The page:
‘The Powers of This World are Overwhelming’: Remembering Shireen Abu Akleh

Palestinian journalist Shireen Abu Akleh was killed by Israeli forces in Jenin. (Photo. Abu Akleh FB Page)

By Paul Salvatori  

There’s a mass on October 26 in Rome, Italy. It’s to commemorate the half year since Shireen Abu Akleh was murdered by Israeli forces in Jenin.

I’ve never had the privilege or honor of knowing Shireen but for some reason, her assassination has caused me great sadness and distress. For sure this has to do with the obvious reasons that she was a completely innocent journalist, and an exemplary one at that, simply doing her job (a dangerous one) when she was killed. She was attempting as she had been for years trying to capture the truth about the illegal Israeli occupation, part of the larger task of journalists to expose the difficult realities of our world (even if it upsets power), and she unnecessarily paid for it with her life.

If you have a heart, a conscience, this should bother you. And as we’ve seen over the six months, specifically in the global outpouring of anger and sorrow at Shireen’s death, certainly a lot of people are. They never forget Shireen nor who is responsible for her death. She may have been killed in Jenin but, unlike what Israel wants, her presence transcends geography. She comes to life, as it were, in every social media post, article written about her, ceremony in her name, etc. where many remember her and express their commitment to ensuring her killers be held legally accountable.

But the sadness and distress described aren’t entirely captured or reflected by this. What I think is causing these difficult feelings is that the physical absence of Shireen now makes this world dimmer. She was a light and force for great change, specifically upending Palestinian oppression. And you know that if you had met her that you’d be a better person for it. Your life would be improved by the encounter. The sincerity and warmth I think anyone can see in Shireen, if only digitally (online photographs, videos, stories, etc.), transform people to be less selfish and more mindful of the people around them.

Hints of that I believe come through in her exceptional journalism, much of which can now be seen on an impressive YouTube channel curating her news coverage. In it she can be seen in numerous Palestinian communities, caring deeply to understand the challenging lived experience of its inhabitants. She was not afraid to meet them in their pain or suffering. Indeed she refused to turn away from the ugliness of Israeli oppression. Whatever it took she was going to make sure that the stories of Palestinians, enduring that oppression, would be broadcast. Unflinching, they are also stories that mobilize audiences to end injustice.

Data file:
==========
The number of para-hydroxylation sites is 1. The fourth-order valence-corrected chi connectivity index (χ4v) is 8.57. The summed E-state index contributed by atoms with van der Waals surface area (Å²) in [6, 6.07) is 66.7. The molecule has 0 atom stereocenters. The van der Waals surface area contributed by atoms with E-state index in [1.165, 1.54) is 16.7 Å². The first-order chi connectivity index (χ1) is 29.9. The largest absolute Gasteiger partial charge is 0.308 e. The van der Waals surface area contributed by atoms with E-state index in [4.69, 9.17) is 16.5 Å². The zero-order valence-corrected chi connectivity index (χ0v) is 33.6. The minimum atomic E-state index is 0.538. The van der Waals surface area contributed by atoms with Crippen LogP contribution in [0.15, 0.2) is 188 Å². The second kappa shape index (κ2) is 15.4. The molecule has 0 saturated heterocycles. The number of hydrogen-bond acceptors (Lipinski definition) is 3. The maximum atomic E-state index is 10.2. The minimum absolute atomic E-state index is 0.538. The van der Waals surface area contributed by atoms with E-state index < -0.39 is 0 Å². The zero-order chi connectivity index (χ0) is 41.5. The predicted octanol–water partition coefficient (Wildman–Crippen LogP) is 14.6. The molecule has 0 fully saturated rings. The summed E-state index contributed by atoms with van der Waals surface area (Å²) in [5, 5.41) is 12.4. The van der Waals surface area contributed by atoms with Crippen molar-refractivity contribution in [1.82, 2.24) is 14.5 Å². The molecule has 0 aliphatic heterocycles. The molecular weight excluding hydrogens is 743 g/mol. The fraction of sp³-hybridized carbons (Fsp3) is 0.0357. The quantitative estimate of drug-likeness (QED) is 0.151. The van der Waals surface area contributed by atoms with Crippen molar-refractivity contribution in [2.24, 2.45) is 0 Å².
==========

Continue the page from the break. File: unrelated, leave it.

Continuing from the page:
Many others tell stories of oppressed people, be they journalists, artists, historians and so forth. But not all of them like Shireen have the full weight of the Israeli state to contend with, including the savage violence it constantly shows those who defy it. That is why I feel drawn to Shireen. She was doing something that, in so far as self-interest is concerned, doesn’t “make sense.” Like the activists and resistance fighters her journalism highlighted, she put her life on the line to expose inhumanity.

A lot is at stake for yourself when you do this. But it may help liberate others, whose lives are routinely made miserable by power. It’s a kind of selflessness too, a virtue frankly that we seem to be losing in the West. We typically do things that “make sense”—accumulating wealth, status, privilege. Things that do not affirm our shared humanity but ultimately distance ourselves from one another.

Similar to American anarchist and revolutionary Dorothy Day, I don’t think Shireen—especially after hearing so many refer to her as a “humble” person—would ever want to be called a “saint.” And I do all I can in my thinking and speech to honor that. Still, Shireen embodied all the things that I want to emulate, lest I fail to be my brother’s keeper: courage, kindness, patience, resolve to undermine the illegal occupation of Palestine—even in the face of an Israeli state whose military might can seem insurmountable.

Likewise, Shireen recalls for me this confession by Dorothy Day:

“We know how powerless we are, all of us, against the power of wealth and government and industry and science. The powers of this world are overwhelming. Yet it is hoping against hope and believing, in spite of “unbelief,” crying by prayer and by sacrifice, daily, small, constant sacrificing of one’s own comfort and cravings—these are the things that count.”

I believe Shireen understood this and manifested it through what I can only describe as a tough (not meek) love, acting against whatever seeks to deny the humanity of others. Shireen did that through journalism that tirelessly exposed the occupation. We, internationally, can manifest the same love by joining various Palestinian solidarity efforts. Whatever specific actions we may do therein does not matter as much as the collective force we gain in working together.

That’s how we’ll eventually free Palestine and maybe be a little bit more like dear Shireen.

– Paul Salvatori is a Toronto-based journalist, community worker and artist. Much of his work on Palestine involves public education, such as through his recently created interview series, “Palestine in Perspective” (The Dark Room Podcast), where he speaks with writers, scholars and activists. He contributed this article to The Palestine Chronicle.

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